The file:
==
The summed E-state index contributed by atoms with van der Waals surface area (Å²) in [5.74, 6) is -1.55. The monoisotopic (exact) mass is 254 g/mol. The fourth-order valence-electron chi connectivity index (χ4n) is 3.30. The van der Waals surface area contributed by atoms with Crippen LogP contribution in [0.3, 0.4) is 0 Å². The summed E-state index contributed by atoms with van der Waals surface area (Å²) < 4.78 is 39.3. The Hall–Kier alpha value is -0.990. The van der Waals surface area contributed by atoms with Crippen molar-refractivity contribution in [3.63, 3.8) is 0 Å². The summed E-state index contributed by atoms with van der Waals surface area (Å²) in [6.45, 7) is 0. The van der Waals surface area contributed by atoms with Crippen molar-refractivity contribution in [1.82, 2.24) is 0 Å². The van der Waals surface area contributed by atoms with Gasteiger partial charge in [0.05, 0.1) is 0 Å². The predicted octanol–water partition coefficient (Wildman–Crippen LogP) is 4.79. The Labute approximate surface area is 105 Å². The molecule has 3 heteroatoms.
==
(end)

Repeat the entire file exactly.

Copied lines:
The summed E-state index contributed by atoms with van der Waals surface area (Å²) in [5.74, 6) is -1.55. The monoisotopic (exact) mass is 254 g/mol. The fourth-order valence-electron chi connectivity index (χ4n) is 3.30. The van der Waals surface area contributed by atoms with Crippen LogP contribution in [0.3, 0.4) is 0 Å². The summed E-state index contributed by atoms with van der Waals surface area (Å²) < 4.78 is 39.3. The Hall–Kier alpha value is -0.990. The van der Waals surface area contributed by atoms with Crippen molar-refractivity contribution in [3.63, 3.8) is 0 Å². The summed E-state index contributed by atoms with van der Waals surface area (Å²) in [6.45, 7) is 0. The van der Waals surface area contributed by atoms with Crippen molar-refractivity contribution in [1.82, 2.24) is 0 Å². The van der Waals surface area contributed by atoms with Gasteiger partial charge in [0.05, 0.1) is 0 Å². The predicted octanol–water partition coefficient (Wildman–Crippen LogP) is 4.79. The Labute approximate surface area is 105 Å². The molecule has 3 heteroatoms.